As long as you keep the immovable house edge in mind, you might play this system with great enjoyment and maybe even some profit in the short run.
Roulette is a fun way to relax and try your luck at calling and betting the numbers that will come up winners on the wheel. We’ve presented some basic winning systems for beginning players that you can try at the tables, plus the interesting biased-wheel strategy.
All sorts of betting systems are available—different number parlays, single and multiple number cycle plays, alternate betting systems, jump plays and more. Many of these systems are quite creative, and some are very good.*
With a run of luck, you can make money at roulette if your numbers come up winners and your other wagers ride a streak. However, no matter what bets you make or what system you use, always keep sound money management principles in mind. That is the key to winning at roulette.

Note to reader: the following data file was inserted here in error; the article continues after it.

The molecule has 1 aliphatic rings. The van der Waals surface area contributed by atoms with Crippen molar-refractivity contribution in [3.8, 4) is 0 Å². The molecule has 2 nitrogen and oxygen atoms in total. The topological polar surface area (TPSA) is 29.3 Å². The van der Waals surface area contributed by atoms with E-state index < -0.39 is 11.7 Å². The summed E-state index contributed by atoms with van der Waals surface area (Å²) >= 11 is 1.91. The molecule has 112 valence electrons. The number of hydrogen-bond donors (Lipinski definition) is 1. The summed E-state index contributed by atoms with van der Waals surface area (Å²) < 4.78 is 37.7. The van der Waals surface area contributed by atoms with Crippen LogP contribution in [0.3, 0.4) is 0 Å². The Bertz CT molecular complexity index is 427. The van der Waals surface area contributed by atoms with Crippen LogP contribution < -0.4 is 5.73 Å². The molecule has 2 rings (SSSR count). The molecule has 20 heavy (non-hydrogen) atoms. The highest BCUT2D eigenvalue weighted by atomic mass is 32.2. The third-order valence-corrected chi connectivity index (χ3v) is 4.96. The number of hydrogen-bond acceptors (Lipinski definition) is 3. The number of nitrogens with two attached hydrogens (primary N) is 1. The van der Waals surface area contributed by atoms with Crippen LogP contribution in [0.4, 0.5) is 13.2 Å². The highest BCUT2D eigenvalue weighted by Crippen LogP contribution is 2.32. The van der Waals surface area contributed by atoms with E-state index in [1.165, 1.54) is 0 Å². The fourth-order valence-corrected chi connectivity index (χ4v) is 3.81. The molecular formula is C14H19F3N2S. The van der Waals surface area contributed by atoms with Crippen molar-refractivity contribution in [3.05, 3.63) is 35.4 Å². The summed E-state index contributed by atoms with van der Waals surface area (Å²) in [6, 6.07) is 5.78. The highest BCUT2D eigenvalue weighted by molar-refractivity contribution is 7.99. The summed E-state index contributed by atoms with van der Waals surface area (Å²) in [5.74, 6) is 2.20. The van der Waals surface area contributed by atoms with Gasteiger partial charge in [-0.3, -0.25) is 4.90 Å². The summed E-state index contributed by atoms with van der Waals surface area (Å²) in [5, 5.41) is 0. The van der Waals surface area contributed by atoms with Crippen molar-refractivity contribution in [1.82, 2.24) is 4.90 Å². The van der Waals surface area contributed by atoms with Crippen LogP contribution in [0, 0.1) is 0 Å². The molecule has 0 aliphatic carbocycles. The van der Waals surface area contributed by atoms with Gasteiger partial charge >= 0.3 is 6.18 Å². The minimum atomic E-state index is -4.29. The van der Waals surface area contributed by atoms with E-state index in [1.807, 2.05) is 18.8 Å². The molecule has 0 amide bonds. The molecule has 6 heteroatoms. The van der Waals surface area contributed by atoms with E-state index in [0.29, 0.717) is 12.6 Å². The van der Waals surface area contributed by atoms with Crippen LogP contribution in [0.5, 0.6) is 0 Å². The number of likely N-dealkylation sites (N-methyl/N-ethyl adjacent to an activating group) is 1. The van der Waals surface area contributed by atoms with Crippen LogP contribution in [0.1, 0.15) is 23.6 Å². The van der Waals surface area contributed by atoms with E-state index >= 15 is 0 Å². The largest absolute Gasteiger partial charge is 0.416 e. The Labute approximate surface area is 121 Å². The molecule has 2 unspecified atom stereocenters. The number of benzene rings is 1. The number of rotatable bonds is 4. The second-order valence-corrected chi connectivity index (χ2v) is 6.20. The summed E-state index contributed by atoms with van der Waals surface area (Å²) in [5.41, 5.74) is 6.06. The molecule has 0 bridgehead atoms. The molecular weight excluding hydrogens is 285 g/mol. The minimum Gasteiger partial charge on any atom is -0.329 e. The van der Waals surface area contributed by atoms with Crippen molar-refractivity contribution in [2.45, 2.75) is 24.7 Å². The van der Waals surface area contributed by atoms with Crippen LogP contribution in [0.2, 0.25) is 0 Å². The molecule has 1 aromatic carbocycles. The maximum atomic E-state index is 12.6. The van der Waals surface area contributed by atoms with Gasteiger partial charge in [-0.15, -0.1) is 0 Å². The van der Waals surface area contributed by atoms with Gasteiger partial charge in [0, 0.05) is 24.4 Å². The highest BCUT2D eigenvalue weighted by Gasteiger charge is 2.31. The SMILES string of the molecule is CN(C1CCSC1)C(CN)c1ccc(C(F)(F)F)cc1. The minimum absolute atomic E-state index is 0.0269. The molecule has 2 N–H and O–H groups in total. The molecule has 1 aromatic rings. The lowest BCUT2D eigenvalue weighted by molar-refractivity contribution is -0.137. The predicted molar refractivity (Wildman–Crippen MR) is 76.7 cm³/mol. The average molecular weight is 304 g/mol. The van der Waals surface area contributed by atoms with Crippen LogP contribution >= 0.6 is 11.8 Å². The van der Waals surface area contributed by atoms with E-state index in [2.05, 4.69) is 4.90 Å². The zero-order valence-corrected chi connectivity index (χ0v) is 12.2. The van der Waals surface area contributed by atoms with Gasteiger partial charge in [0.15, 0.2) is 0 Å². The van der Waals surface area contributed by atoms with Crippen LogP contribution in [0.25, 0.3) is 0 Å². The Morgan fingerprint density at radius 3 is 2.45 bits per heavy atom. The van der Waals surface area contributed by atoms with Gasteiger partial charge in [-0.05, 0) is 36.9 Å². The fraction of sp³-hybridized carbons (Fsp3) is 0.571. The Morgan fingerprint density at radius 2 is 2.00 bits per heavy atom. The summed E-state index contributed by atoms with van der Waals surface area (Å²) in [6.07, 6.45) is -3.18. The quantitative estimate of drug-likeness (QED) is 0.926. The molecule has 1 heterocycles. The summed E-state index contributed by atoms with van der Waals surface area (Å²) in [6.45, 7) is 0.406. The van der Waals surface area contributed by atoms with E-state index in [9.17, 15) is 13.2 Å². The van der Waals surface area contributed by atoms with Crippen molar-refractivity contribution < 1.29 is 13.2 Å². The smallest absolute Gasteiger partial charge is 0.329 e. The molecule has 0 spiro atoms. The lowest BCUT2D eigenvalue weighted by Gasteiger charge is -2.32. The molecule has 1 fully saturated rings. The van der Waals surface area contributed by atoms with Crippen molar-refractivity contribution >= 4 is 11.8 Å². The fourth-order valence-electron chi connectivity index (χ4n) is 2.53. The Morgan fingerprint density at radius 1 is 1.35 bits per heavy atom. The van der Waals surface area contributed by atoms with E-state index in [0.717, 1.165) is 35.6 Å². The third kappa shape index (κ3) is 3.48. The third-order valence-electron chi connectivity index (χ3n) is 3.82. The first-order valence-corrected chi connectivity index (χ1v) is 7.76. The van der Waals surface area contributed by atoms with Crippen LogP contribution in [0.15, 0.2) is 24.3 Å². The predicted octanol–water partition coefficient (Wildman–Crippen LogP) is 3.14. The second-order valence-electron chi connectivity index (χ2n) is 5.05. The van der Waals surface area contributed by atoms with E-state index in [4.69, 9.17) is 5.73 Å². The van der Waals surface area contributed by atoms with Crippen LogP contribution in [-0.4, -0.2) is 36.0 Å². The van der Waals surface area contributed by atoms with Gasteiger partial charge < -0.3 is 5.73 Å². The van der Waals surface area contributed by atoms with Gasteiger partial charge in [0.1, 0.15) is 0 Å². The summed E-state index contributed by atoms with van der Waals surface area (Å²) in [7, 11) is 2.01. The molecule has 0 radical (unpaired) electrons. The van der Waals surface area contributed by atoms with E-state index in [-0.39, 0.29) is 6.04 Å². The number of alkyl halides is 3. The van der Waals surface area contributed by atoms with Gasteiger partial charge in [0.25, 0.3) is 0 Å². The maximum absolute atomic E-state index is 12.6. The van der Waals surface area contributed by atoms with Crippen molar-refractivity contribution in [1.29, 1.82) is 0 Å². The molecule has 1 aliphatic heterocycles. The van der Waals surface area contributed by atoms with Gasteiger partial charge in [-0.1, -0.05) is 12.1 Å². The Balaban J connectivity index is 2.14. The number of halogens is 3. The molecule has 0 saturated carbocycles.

*For serious players, Gambling Research Institute has developed advanced winning systems designed for winning at roulette (including advanced multiple number cycle plays and other systems). Go to www.cardozabooks.com to find out more.
About the Writer
Avery Cardoza has written twenty-one books on beating the casino and is the world’s largest publisher of gaming and gambling titles (www.cardozabooks.com). Cardoza is also the owner of the legendary Gambler’s Book Club (www.gamblersbookclub.com), home to the world’s largest selection of gaming books. His novel, Lost in Las Vegas, is a critically acclaimed dark comedy about two hapless vacationers who find themselves hunted by the mob, FBI, six killers, and the Rat in a world where nothing is as it seems—and then things go downhill for them. “A fantastic read… The Vegas underbelly as if presented by the Coen brothers.”—Kevin Pollak.